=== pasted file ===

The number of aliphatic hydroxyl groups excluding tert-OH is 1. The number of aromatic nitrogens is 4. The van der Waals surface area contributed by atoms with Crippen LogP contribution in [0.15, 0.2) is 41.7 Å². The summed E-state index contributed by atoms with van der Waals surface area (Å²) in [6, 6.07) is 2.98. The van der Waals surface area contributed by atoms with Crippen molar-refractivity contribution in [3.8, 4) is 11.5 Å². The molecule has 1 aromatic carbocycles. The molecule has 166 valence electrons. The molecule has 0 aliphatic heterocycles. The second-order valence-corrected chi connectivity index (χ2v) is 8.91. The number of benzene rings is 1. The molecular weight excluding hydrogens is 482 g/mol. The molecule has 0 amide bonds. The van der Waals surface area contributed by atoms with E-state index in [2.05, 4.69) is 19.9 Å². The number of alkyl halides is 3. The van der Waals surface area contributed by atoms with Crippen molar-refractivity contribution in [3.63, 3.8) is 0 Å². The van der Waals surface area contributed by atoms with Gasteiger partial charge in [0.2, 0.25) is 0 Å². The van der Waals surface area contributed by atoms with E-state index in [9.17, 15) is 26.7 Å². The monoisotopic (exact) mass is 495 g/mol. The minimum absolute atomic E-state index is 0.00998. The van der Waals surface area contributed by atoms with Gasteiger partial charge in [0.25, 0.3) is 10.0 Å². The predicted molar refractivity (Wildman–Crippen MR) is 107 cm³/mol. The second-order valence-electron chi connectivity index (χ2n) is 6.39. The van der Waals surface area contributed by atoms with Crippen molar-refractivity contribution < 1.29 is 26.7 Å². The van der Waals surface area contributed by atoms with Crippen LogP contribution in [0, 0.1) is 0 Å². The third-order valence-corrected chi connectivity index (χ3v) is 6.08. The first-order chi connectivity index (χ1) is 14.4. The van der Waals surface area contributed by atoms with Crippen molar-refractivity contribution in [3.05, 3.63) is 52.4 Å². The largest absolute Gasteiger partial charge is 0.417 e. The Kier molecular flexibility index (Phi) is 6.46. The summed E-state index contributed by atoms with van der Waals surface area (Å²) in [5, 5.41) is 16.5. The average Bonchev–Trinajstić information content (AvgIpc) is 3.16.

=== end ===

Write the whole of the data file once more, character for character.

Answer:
The number of aliphatic hydroxyl groups excluding tert-OH is 1. The number of aromatic nitrogens is 4. The van der Waals surface area contributed by atoms with Crippen LogP contribution in [0.15, 0.2) is 41.7 Å². The summed E-state index contributed by atoms with van der Waals surface area (Å²) in [6, 6.07) is 2.98. The van der Waals surface area contributed by atoms with Crippen molar-refractivity contribution in [3.8, 4) is 11.5 Å². The molecule has 1 aromatic carbocycles. The molecule has 166 valence electrons. The molecule has 0 aliphatic heterocycles. The second-order valence-corrected chi connectivity index (χ2v) is 8.91. The number of benzene rings is 1. The molecular weight excluding hydrogens is 482 g/mol. The molecule has 0 amide bonds. The van der Waals surface area contributed by atoms with E-state index in [2.05, 4.69) is 19.9 Å². The number of alkyl halides is 3. The van der Waals surface area contributed by atoms with Crippen molar-refractivity contribution in [3.63, 3.8) is 0 Å². The van der Waals surface area contributed by atoms with Gasteiger partial charge in [0.2, 0.25) is 0 Å². The van der Waals surface area contributed by atoms with E-state index in [9.17, 15) is 26.7 Å². The monoisotopic (exact) mass is 495 g/mol. The minimum absolute atomic E-state index is 0.00998. The van der Waals surface area contributed by atoms with Gasteiger partial charge in [0.25, 0.3) is 10.0 Å². The predicted molar refractivity (Wildman–Crippen MR) is 107 cm³/mol. The second-order valence-electron chi connectivity index (χ2n) is 6.39. The van der Waals surface area contributed by atoms with Crippen molar-refractivity contribution < 1.29 is 26.7 Å². The van der Waals surface area contributed by atoms with Crippen LogP contribution in [0, 0.1) is 0 Å². The third-order valence-corrected chi connectivity index (χ3v) is 6.08. The first-order chi connectivity index (χ1) is 14.4. The van der Waals surface area contributed by atoms with Crippen molar-refractivity contribution in [3.05, 3.63) is 52.4 Å². The largest absolute Gasteiger partial charge is 0.417 e. The Kier molecular flexibility index (Phi) is 6.46. The summed E-state index contributed by atoms with van der Waals surface area (Å²) in [5, 5.41) is 16.5. The average Bonchev–Trinajstić information content (AvgIpc) is 3.16.